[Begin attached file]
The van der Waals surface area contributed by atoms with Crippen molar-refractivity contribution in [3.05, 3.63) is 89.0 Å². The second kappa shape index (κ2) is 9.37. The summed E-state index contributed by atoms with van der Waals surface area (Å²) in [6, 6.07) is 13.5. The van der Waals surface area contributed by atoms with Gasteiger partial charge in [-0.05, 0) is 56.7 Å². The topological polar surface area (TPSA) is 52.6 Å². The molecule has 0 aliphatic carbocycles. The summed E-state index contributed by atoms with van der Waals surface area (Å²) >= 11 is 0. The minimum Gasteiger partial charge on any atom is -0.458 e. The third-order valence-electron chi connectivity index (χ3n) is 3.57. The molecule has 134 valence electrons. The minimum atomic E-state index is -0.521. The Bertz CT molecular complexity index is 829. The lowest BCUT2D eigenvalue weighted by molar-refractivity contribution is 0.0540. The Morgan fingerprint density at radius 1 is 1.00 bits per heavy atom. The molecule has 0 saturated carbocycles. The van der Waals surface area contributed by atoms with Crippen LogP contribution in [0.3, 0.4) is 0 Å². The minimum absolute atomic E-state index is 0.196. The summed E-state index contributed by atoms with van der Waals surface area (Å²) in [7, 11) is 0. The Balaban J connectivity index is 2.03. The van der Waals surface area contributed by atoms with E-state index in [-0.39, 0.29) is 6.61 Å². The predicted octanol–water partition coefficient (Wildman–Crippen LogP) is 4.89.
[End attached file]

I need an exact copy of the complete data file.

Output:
The van der Waals surface area contributed by atoms with Crippen molar-refractivity contribution in [3.05, 3.63) is 89.0 Å². The second kappa shape index (κ2) is 9.37. The summed E-state index contributed by atoms with van der Waals surface area (Å²) in [6, 6.07) is 13.5. The van der Waals surface area contributed by atoms with Gasteiger partial charge in [-0.05, 0) is 56.7 Å². The topological polar surface area (TPSA) is 52.6 Å². The molecule has 0 aliphatic carbocycles. The summed E-state index contributed by atoms with van der Waals surface area (Å²) >= 11 is 0. The minimum Gasteiger partial charge on any atom is -0.458 e. The third-order valence-electron chi connectivity index (χ3n) is 3.57. The molecule has 134 valence electrons. The minimum atomic E-state index is -0.521. The Bertz CT molecular complexity index is 829. The lowest BCUT2D eigenvalue weighted by molar-refractivity contribution is 0.0540. The Morgan fingerprint density at radius 1 is 1.00 bits per heavy atom. The molecule has 0 saturated carbocycles. The van der Waals surface area contributed by atoms with Crippen LogP contribution in [0.3, 0.4) is 0 Å². The minimum absolute atomic E-state index is 0.196. The summed E-state index contributed by atoms with van der Waals surface area (Å²) in [7, 11) is 0. The Balaban J connectivity index is 2.03. The van der Waals surface area contributed by atoms with E-state index in [-0.39, 0.29) is 6.61 Å². The predicted octanol–water partition coefficient (Wildman–Crippen LogP) is 4.89.